What is your favorite color to work with?

Andrew Certo: Those of us in the pipe world call is ‘purple rain,’ but those outside the pipe world would call it ‘transparent purple.’ I like it because it doesn’t ever give me problems when I use it. Other than that I don’t really have much preference and it all depends on what I’m trying to make at the time.

Also, for those not familiar with glass color, we don’t use the same color names as the rest of the art world. For instance: Haterade, Dragons Blood, Serum, Potion, Syszgy, Bibidybobidy Blue, Agua Azul, etc. etc. etc.


What are your biggest selling designs?

Andrew Certo: Definitely my spray bottles and butane torch designs. The spray bottle I came up with while I was in school in 2014. I thought it was a funny little surreal piece. Just a simple idea that the smoke is shooting into your mouth when you use it.  I made a few and Germ (Philly) told me to make more. I got an order of 6 from a company Aqua Labs, and I’ve been self-employed ever since.

An expansion of that came when B Real from Cypress Hill hit me up wanted me to make him a functional butane torch. I did up some sketches and got to work. I made his as much to scale as I could, and he has the first one in the series. He was kind enough to let me run with the concept and its been a successful design as well.



Any music you listen to while working?

Andrew Certo: Anything and everything. 80s, 90s, 70s, 60s, 50s, 40s, bluegrass, country, trap, rap, metal, jazz, blues, electronic, house, the list goes on. Whatever I’m feeling at the time.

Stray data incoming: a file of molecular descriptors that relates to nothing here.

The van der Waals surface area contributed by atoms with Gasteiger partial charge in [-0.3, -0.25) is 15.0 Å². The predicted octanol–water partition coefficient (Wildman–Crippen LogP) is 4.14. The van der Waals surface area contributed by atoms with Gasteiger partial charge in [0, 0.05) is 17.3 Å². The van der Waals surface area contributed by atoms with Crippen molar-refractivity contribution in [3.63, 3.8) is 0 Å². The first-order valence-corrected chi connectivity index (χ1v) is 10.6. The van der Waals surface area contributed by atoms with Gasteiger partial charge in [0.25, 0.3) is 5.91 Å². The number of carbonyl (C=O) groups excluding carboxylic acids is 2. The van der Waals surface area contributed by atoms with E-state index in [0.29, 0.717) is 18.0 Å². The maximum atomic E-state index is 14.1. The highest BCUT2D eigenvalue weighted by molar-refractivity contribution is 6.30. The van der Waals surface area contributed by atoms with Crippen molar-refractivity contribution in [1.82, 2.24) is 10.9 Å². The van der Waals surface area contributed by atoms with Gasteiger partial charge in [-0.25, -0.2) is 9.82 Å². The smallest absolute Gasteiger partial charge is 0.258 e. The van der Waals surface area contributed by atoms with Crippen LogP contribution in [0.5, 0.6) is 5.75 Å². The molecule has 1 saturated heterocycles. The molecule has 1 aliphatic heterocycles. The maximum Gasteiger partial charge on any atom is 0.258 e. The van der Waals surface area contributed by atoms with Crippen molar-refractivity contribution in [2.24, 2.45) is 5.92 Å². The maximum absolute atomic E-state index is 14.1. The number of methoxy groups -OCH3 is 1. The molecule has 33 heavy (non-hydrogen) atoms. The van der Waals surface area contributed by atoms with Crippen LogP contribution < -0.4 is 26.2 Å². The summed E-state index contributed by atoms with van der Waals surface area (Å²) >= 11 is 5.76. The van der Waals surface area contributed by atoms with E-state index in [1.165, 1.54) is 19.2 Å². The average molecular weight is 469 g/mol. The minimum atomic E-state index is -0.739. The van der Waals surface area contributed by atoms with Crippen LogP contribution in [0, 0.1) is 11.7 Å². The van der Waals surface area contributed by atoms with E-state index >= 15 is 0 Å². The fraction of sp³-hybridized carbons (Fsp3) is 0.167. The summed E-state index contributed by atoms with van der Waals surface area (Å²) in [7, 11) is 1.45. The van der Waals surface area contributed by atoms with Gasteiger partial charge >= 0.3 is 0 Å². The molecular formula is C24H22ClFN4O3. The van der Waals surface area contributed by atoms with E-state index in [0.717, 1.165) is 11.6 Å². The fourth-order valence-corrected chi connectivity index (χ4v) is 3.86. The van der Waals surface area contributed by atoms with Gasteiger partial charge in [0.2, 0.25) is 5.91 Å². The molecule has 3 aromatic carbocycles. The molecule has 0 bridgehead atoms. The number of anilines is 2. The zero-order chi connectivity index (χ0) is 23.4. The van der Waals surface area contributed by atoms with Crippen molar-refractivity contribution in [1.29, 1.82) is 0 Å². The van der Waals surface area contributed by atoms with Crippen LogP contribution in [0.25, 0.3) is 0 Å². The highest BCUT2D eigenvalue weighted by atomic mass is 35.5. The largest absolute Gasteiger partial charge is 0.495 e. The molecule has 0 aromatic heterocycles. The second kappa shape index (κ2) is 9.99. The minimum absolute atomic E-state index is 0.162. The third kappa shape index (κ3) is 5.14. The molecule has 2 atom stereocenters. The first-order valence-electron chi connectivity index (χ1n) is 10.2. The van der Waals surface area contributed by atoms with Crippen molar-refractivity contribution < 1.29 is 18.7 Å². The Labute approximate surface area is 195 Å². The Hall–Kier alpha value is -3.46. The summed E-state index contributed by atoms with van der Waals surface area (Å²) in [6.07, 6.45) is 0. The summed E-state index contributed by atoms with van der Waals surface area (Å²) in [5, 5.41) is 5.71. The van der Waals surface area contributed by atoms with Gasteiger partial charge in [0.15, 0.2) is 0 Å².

Where do you make your pieces?

Andrew Certo: I make my work in a one car garage in my backyard in Denver. It’s just me in there and its packed full of tools and equipment.


Outside of glass, do you make other things?

Andrew Certo: It’s been a while since I’ve done anything else to be honest. I would like to expand into other avenues of expression, but I don’t have the space or time at the moment. I kind of got bit with the travel bug and my free time has been taken up by seeing the world. In 2017 I went to Iceland, Scotland, Malaysia, and Japan. 2018 will be a little more mellow but includes a month in Mexico and a few months driving through Canada with a vague goal to reach Alaska.

I did make a piece that mounts on a wall that isn’t a pipe in 2017. And of course, I like to make cups and tea sets when I find the time. But the wall piece is what I’m most proud of. Its a sculpture of a bubble of water being shot by a bullet.  Also, I’m working with these two artists that call themselves ‘The Junkyard Co‘ out of California to help me with some wood components for some more wall pieces. So I am trying to use my skills I’ve learned in pipemaking to branch out into different things.



Do you have a favorite strain?

Andrew Certo: I like all kinds of weed. Gorilla Glue is a current favorite.


Have you noticed a difference between pieces you’ve made sober vs. high?

Andrew Certo: Mostly what does change is how I approach making the pieces. Sometimes I work really quickly and efficient, and other times slower. There’s a perfect balance with weed and coffee that I like to maintain when I’m really trying to get in the zone.


By Cara Anderson
IG: @carajojo